German Oktoberfest

Oktoberfest in Munich is the world’s largest folk festival and attracts millions of visitors every year.

What makes the Oktoberfest so special? The answer lies in tradition, greatly aided by the consumption of significant alcohol (beer), very loud ‘oom-pah’ music and colorful Bavarian costumes.

The festivities begin at noon on a Saturday in the second half of September (this year on the 16th) and continue for more than two weeks.

Tradition and Oktoberfest

The Oktoberfest rituals are the same every year. The kick-off takes place in the oldest beer tent when the Mayor taps the first keg and exclaims ‘O’zapft!’ (keg tapped!). A gun salute is fired in the air to the Bavaria statue, and the sale of beer in the tents begins.

Fourteen temporary structures of various sizes and seating up to 2,900 people provide space for food and music. They are packed with picnic tables and benches. Comfort is not especially important because the individual sessions are limited to a couple of hours before the old customers are escorted out and the new visitors flood into the tent.

Prior to the ‘O’zapft,’ the festival tent keepers and breweries have a ceremony for taking over the Theresienwiese grounds, where the festival is held. A colorful procession of horse carriages, wagons decorated with flowers and waitresses holding beer mugs make their way through the streets of Munich to the festival meadow.

The beer served at Oktoberfest comes from one of only six official breweries: Augustiner, Paulaner, Spaten-Franziskaner, Löwenbrau, Hacker-Pschorr and Hofbräu. All are traditional breweries that have been in the same families for generations. 

On the first Sunday of the festival there is another parade through Munich where around 9,000 people dressed in costumes march accompanied by brass orchestras and bands to the festival grounds.

And on the last day of Oktoberfest there is a closing ceremony that includes another gun salute to the Bavaria statue at noon.

How Oktoberfest Got Started

At the beginning of the 19th Century, Andreas Michael Dall’Armi, a member of the Bavarian National Guard, had the idea of creating a unique wedding celebration for the Prince Regent Ludwig of Bavaria (later King Ludwig I) and the princess Therese of Saxony-Hildburghausen. Dall’Armi organized a horse race as part of the wedding festivities.

The race took place after the couple was married on October 12, 1810 on the grounds of what became known as the Theresienwiese, later named for the bride. This marked the beginning of the Oktoberfest. 

Though wars and scourges delayed the establishment of an annual celebration, the placement of a statue of Bavaria, guardian of the Oktoberfest and symbol of the Bavarian state, was unveiled in 1850. Oktoberfest became a regular institution in Munich from then on.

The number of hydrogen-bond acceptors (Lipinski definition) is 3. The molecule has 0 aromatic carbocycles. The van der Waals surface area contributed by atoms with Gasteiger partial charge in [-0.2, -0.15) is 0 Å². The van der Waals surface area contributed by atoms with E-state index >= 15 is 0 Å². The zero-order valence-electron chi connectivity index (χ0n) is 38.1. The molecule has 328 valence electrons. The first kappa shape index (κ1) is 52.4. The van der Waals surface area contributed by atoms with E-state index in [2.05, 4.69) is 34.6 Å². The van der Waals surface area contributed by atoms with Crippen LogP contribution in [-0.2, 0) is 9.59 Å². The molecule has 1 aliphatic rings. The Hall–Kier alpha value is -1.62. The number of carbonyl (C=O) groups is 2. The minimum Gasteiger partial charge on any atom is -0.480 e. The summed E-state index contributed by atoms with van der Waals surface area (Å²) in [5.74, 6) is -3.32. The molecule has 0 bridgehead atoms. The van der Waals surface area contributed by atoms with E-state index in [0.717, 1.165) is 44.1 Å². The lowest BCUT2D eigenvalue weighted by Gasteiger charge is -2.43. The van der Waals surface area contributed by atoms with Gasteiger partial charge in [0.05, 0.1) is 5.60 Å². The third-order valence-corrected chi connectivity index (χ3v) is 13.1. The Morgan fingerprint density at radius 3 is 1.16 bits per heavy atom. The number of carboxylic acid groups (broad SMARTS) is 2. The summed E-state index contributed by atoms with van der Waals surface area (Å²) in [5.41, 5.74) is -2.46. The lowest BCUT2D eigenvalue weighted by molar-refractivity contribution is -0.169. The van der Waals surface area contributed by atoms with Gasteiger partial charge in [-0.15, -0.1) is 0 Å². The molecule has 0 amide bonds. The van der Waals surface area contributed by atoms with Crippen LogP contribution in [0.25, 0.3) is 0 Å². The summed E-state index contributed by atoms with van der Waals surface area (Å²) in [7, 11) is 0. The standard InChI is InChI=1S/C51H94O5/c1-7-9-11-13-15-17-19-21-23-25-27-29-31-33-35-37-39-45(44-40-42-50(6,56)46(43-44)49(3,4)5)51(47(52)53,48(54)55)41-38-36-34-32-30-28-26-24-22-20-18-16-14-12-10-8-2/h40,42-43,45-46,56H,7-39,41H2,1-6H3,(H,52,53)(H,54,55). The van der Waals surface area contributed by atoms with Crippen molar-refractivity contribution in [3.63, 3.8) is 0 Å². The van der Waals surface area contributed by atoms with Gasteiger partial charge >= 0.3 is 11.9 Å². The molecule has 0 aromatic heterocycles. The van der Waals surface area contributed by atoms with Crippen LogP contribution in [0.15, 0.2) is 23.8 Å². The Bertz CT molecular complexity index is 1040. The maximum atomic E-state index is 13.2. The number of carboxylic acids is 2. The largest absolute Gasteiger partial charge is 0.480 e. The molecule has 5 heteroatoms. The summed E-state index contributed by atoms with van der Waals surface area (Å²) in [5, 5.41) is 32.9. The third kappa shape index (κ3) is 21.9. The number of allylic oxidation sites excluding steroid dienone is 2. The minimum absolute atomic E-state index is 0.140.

The Mayor tapped the opening barrel for the first time in 1950, adding yet another layer of tradition to the annual proceedings. Today there is an accompanying fun fair for visitors (‘Budenstrasse,’ or strip of booths) plus a ferris wheel and roller coasters for family entertainment. 

How to Have Fun at Oktoberfest

Wearing the costumes are an important part of the fun. Men wear ‘Lederhosen’ (leather shorts) with suspenders and Trachten hats (felt hats with an ornamental tuft of goat hair). Women wear ‘Dirndl’ dresses that are tightly fit above the waist with a flowing skirt bottom and an apron. If a woman ties the bow to her apron on the right, this signifies that she is taken. On the left means she is available. 

When you drink beer at your table, make sure you use the traditional greeting ‘Prost!’ To toast with a neighbor. Always make eye contact with your drinking compatriot!

Food is also a big part of the fun. Eat ‘Hendl’ (spit-roasted chicken), ‘Haxn’ (pork knuckles), ‘Bretzel’ (soft pretzel), ‘Knödel’ (dumplings), ’Würstl’ (sausages) or ‘Brotzeit’ (platters with bread, meats and cheeses).

Before you leave, make sure you buy a souvenir! Buy a ‘Lebkuchen’ (gingerbread) heart, a beer stein, some ‘gebrannte’ Mandeln (sugar-coated roasted almonds) or a felt hat with a tuft.

And enjoy the music! Oom-pah music encourages swaying. If you are really feeling good, join in the iconic ‘Ententanz’ (Chicken Dance), which goes like this:

-Hold your hands next to your ears with the palms facing forward and open and close them four times,

-Tuck your hands under your armpits and flap your elbows four times,

-Straighten your arms and wiggle four times to the music,

-Stand up and clap four times. 



All photos sourced from Google